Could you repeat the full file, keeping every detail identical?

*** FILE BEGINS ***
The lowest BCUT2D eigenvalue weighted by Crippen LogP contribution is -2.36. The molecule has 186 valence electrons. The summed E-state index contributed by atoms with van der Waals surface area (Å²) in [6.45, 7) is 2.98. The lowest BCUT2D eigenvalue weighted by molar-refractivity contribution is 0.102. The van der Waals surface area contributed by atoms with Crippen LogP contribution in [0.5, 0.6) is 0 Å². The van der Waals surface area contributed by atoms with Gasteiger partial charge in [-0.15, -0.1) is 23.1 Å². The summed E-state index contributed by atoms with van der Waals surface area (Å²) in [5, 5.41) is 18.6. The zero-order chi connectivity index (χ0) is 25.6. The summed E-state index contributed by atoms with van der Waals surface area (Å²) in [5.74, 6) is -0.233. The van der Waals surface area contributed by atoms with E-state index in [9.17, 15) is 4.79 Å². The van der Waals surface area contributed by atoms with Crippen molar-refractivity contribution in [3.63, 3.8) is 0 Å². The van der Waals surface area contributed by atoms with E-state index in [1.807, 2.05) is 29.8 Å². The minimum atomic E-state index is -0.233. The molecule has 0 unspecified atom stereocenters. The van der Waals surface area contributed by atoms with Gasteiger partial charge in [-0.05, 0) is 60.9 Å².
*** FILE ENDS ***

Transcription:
The lowest BCUT2D eigenvalue weighted by Crippen LogP contribution is -2.36. The molecule has 186 valence electrons. The summed E-state index contributed by atoms with van der Waals surface area (Å²) in [6.45, 7) is 2.98. The lowest BCUT2D eigenvalue weighted by molar-refractivity contribution is 0.102. The van der Waals surface area contributed by atoms with Crippen LogP contribution in [0.5, 0.6) is 0 Å². The van der Waals surface area contributed by atoms with Gasteiger partial charge in [-0.15, -0.1) is 23.1 Å². The summed E-state index contributed by atoms with van der Waals surface area (Å²) in [5, 5.41) is 18.6. The zero-order chi connectivity index (χ0) is 25.6. The summed E-state index contributed by atoms with van der Waals surface area (Å²) in [5.74, 6) is -0.233. The van der Waals surface area contributed by atoms with E-state index in [9.17, 15) is 4.79 Å². The van der Waals surface area contributed by atoms with Crippen molar-refractivity contribution in [3.63, 3.8) is 0 Å². The van der Waals surface area contributed by atoms with E-state index in [1.807, 2.05) is 29.8 Å². The minimum atomic E-state index is -0.233. The molecule has 0 unspecified atom stereocenters. The van der Waals surface area contributed by atoms with Gasteiger partial charge in [-0.05, 0) is 60.9 Å².